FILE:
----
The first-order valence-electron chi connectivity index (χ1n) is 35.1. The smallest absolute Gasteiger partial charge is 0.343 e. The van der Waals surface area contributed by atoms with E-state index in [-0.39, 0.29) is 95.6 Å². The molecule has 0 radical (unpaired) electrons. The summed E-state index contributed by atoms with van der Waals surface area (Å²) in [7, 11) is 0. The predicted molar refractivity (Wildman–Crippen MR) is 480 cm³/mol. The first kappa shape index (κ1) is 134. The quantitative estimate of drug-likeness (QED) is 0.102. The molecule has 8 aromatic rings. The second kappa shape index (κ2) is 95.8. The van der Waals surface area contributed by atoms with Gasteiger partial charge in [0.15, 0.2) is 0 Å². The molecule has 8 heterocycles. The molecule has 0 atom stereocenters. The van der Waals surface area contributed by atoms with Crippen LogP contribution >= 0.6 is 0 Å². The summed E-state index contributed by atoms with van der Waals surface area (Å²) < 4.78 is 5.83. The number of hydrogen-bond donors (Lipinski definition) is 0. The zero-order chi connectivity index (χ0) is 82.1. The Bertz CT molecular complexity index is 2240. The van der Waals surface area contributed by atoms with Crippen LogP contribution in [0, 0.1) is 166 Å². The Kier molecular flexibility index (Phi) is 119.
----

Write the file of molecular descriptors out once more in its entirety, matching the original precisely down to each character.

The first-order valence-electron chi connectivity index (χ1n) is 35.1. The smallest absolute Gasteiger partial charge is 0.343 e. The van der Waals surface area contributed by atoms with E-state index in [-0.39, 0.29) is 95.6 Å². The molecule has 0 radical (unpaired) electrons. The summed E-state index contributed by atoms with van der Waals surface area (Å²) in [7, 11) is 0. The predicted molar refractivity (Wildman–Crippen MR) is 480 cm³/mol. The first kappa shape index (κ1) is 134. The quantitative estimate of drug-likeness (QED) is 0.102. The molecule has 8 aromatic rings. The second kappa shape index (κ2) is 95.8. The van der Waals surface area contributed by atoms with Gasteiger partial charge in [0.15, 0.2) is 0 Å². The molecule has 8 heterocycles. The molecule has 0 atom stereocenters. The van der Waals surface area contributed by atoms with Crippen LogP contribution >= 0.6 is 0 Å². The summed E-state index contributed by atoms with van der Waals surface area (Å²) < 4.78 is 5.83. The number of hydrogen-bond donors (Lipinski definition) is 0. The zero-order chi connectivity index (χ0) is 82.1. The Bertz CT molecular complexity index is 2240. The van der Waals surface area contributed by atoms with Crippen LogP contribution in [0, 0.1) is 166 Å². The Kier molecular flexibility index (Phi) is 119.